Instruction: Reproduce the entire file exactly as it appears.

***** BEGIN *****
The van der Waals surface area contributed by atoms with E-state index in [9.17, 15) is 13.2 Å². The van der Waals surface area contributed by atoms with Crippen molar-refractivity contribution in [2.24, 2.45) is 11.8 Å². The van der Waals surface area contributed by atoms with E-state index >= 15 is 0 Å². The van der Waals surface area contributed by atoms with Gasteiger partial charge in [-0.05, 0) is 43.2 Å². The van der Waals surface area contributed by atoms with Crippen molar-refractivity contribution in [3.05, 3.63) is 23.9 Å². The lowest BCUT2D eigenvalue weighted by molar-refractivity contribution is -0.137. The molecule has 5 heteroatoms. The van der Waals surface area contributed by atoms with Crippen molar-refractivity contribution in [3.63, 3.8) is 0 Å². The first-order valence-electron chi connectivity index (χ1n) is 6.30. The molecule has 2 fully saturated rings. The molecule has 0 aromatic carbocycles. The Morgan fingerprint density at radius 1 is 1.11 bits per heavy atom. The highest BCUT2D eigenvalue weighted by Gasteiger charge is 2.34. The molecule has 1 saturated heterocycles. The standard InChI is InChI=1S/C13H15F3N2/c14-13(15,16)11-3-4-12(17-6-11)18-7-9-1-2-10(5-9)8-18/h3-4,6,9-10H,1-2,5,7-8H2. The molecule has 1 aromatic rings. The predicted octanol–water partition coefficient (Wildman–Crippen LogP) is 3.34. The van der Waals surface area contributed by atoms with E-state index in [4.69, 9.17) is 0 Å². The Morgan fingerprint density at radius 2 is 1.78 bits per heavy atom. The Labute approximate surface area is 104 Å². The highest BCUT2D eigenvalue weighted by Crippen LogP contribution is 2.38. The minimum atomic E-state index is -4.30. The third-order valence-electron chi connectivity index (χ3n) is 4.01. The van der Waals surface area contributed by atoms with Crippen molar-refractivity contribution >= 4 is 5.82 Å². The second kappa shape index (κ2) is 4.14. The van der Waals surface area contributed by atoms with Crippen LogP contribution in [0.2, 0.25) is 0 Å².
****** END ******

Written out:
The van der Waals surface area contributed by atoms with E-state index in [9.17, 15) is 13.2 Å². The van der Waals surface area contributed by atoms with Crippen molar-refractivity contribution in [2.24, 2.45) is 11.8 Å². The van der Waals surface area contributed by atoms with E-state index >= 15 is 0 Å². The van der Waals surface area contributed by atoms with Gasteiger partial charge in [-0.05, 0) is 43.2 Å². The van der Waals surface area contributed by atoms with Crippen molar-refractivity contribution in [3.05, 3.63) is 23.9 Å². The lowest BCUT2D eigenvalue weighted by molar-refractivity contribution is -0.137. The molecule has 5 heteroatoms. The van der Waals surface area contributed by atoms with Crippen molar-refractivity contribution in [3.63, 3.8) is 0 Å². The first-order valence-electron chi connectivity index (χ1n) is 6.30. The molecule has 2 fully saturated rings. The molecule has 0 aromatic carbocycles. The Morgan fingerprint density at radius 1 is 1.11 bits per heavy atom. The highest BCUT2D eigenvalue weighted by Gasteiger charge is 2.34. The molecule has 1 saturated heterocycles. The standard InChI is InChI=1S/C13H15F3N2/c14-13(15,16)11-3-4-12(17-6-11)18-7-9-1-2-10(5-9)8-18/h3-4,6,9-10H,1-2,5,7-8H2. The molecule has 1 aromatic rings. The predicted octanol–water partition coefficient (Wildman–Crippen LogP) is 3.34. The van der Waals surface area contributed by atoms with E-state index in [4.69, 9.17) is 0 Å². The Morgan fingerprint density at radius 2 is 1.78 bits per heavy atom. The Labute approximate surface area is 104 Å². The highest BCUT2D eigenvalue weighted by Crippen LogP contribution is 2.38. The minimum atomic E-state index is -4.30. The third-order valence-electron chi connectivity index (χ3n) is 4.01. The van der Waals surface area contributed by atoms with Crippen molar-refractivity contribution >= 4 is 5.82 Å². The second kappa shape index (κ2) is 4.14. The van der Waals surface area contributed by atoms with Crippen LogP contribution in [0.2, 0.25) is 0 Å².